Over the years, I have learned that it is not only important but essential that designers select printers that are capable of the tasks we are setting them with each project.
I have been fortunate enough to work with a selection of very professional printing companies and through working with them we have been able to produce some stunning print pieces.
Type “printing” into Google and you are instantly flooded with results for low-cost print companies. They each offer remarkable deals, which, if you are on a restricted budget, are very appealing.
Who doesn’t want 500 business cards for a tenner?
While the low prices offered are very tempting, sadly in my experience many of these low-cost printing companies often produce low-quality work. A former client once decided to get some postcards reprinted for an exhibition they were attending. Instead of asking the printer I had originally used to produce the postcards, the client decided to use a local low-cost printing company. The postcards were printed using a digital press on paper stock that was both thinner than the original and uncoated giving it a matt finish as opposed to the satin of the original. Fair enough, changes like these are to be expected when using a low-cost outfit.
Not so colourful…
When inspected, the top few cards were identical to the original in colour but as the client split up the bundles it quickly became apparent that the colour changed significantly throughout the entire run. So the client called the printer to complain and request a reprint but with no success as the printer stated that they “could not guarantee the accurate reproduction of colour”. I am sure that many readers will agree with me that this is a poor attitude to have especially as digital presses can be calibrated to give fairly accurate colour reproduction throughout a press run. It is apparent that this particular printer was more concerned about getting as much through his presses as possible rather than producing quality work.
Volume not quality…
This is not the only horror story about low-cost printers I have heard over the past few years and I sure that many of you reading this post today will have either had or know someone who has had a disappointing experience as well. Low-cost printers do have their place in the market and there are some gems out there that do produce good work but it is really hard to find them in a market place that is flooded with the fast money merchants.
How do you find the right printing company?
If you do a little homework you can easily find highly professional printing companies. What I like do is to ask for recommendations from other designers. By doing that I can quickly locate someone that would be suitable. Alternatively, If I find a brochure or magazine that matches the printing standard I am looking for, I quite often call the company who gave it to me and ask who their printer is… simple.
Meet with your printer…
As a graphic designer I like to see projects reproduced in the form that was intended and I take pride in a well produced piece of work. When I sit down to design a corporate brochure, one of the main areas of focus is the paper stock and finishes that I will specify for it’s production. I will meet with a representative from the printing company that I know have the capability to produce the project and discuss the specification with them.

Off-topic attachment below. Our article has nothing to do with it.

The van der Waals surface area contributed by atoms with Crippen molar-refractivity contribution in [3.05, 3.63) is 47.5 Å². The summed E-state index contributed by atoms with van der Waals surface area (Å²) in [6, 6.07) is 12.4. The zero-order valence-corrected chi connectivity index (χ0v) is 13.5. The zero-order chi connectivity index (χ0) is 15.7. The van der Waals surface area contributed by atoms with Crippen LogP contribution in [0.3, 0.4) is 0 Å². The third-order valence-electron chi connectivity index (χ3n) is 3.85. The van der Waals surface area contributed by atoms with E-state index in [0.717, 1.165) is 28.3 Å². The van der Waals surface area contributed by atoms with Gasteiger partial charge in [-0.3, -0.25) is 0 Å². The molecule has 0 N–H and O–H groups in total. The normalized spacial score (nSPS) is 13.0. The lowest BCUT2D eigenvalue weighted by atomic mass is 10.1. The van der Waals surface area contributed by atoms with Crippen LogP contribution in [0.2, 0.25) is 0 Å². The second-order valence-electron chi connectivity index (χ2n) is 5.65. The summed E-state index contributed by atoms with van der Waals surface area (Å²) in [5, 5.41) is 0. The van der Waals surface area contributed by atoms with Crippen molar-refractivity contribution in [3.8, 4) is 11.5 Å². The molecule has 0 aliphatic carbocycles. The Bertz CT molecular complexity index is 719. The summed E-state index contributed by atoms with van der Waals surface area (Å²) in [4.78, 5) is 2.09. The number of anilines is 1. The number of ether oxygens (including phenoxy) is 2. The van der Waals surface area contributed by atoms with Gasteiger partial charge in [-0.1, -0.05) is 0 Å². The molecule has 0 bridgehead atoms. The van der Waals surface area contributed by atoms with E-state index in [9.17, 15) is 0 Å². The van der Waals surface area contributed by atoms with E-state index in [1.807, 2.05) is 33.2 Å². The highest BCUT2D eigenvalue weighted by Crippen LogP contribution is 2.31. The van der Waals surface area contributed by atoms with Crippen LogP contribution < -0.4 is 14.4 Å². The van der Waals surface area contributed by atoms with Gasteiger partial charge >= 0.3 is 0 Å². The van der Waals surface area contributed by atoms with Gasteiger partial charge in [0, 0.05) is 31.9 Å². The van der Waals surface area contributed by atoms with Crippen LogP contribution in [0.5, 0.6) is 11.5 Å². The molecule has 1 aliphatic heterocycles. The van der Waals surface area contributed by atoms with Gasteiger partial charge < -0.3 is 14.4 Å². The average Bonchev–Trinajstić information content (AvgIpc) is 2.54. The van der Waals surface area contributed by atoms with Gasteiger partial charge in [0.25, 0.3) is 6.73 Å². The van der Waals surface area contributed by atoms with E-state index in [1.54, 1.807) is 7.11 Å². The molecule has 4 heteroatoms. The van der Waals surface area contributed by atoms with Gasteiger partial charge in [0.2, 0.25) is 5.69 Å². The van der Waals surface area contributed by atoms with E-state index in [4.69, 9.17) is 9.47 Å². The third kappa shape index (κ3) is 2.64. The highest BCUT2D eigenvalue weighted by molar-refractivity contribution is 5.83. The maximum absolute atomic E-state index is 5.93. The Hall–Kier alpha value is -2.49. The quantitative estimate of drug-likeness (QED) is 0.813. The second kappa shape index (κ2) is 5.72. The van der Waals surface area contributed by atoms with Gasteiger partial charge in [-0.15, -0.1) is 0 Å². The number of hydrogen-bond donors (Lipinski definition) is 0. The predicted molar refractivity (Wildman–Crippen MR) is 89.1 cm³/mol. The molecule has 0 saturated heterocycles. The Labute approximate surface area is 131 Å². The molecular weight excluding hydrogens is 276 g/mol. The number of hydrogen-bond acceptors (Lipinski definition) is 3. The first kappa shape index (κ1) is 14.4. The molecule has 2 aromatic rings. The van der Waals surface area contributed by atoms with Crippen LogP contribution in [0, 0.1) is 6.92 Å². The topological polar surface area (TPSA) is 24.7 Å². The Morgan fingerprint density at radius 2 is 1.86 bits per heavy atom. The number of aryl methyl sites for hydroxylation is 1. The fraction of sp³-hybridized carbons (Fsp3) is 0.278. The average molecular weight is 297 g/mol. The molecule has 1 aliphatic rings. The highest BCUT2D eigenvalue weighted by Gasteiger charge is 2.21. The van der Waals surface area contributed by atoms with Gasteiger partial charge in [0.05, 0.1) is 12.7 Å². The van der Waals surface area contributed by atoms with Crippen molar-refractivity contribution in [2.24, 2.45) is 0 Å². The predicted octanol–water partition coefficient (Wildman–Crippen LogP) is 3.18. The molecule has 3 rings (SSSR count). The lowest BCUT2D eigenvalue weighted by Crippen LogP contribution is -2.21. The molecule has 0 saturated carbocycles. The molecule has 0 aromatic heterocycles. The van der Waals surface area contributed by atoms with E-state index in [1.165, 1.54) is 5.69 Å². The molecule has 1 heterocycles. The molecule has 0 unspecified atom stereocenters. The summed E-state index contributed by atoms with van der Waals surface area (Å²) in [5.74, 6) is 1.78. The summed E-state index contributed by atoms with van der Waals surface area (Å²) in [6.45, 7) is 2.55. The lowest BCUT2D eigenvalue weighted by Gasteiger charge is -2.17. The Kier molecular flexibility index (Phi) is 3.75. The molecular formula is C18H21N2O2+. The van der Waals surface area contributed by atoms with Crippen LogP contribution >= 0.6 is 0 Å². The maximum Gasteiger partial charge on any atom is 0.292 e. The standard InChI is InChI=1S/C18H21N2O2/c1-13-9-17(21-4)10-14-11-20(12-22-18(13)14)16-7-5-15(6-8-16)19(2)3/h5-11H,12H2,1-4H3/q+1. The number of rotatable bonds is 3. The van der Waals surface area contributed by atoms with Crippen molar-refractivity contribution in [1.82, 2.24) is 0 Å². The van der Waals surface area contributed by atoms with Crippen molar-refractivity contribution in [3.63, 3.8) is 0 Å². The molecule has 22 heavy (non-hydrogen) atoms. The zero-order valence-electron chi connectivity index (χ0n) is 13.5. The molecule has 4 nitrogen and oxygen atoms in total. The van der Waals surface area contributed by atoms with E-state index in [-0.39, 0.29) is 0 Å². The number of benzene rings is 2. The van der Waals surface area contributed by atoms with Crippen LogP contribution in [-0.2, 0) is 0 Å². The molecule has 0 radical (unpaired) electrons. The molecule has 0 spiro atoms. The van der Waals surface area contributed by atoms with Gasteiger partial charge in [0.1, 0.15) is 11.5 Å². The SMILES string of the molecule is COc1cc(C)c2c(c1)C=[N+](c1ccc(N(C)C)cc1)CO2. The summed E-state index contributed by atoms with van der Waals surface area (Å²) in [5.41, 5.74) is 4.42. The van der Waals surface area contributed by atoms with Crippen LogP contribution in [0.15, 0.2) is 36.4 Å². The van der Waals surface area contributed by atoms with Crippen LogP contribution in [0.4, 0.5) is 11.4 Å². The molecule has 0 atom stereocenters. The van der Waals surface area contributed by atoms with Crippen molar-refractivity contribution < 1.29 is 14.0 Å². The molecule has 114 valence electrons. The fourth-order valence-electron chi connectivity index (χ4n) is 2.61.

Most printing firms are more than happy to meet with you to discuss your project requirements. By meeting with a printing company you can discuss everything involved in the production of the project. You can browse through paper stocks, select the style of binding and talk over the various different finishes available to you (laminates, varnishes etc).
Working with a printer allows you to control the project ensuring that when it is printed, the resultant work matches your original specification. This is far better than uploading your artwork to a low-cost operator and keeping your fingers crossed in the hope that when it is delivered, it looks as good as you intended.
Digital or litho?
One of the questions we are often asked by clients is whether to use digital or litho printing. In the twohundredby200 studio we tend to follow this basic in-house guide.
- Ideal for low volume printing where accurate colour is not too much of an issue.
- Most cost effective for small print runs
- Print on demand
- Very fast turnaround times
We use digital printing for short life material such as leaflets, flyers and posters.
- Ideal for high volume printing.
- Achieves excellent colour consistency as colours can be accurately matched using the Pantone Matching System.
- Flexible in terms of printing stock, inks and finishes.
- Excellent print quality, better than digital.
We use litho printing for corporate brochures, annual reports, magazines and projects where high quality is a must.
As digital print technology improves, the divide between digital and litho is closing every year and your printing firm can offer advice on which route you should consider using for your project.
Working together with a printer will ensure that not only will your printed material will look exactly as you expect it to but you will benefit greatly from their knowledge and expertise. Using an established professional company might not be the cheapest route but it certainly is the best way to rule out any of the nightmares caused by the low-cost alternatives.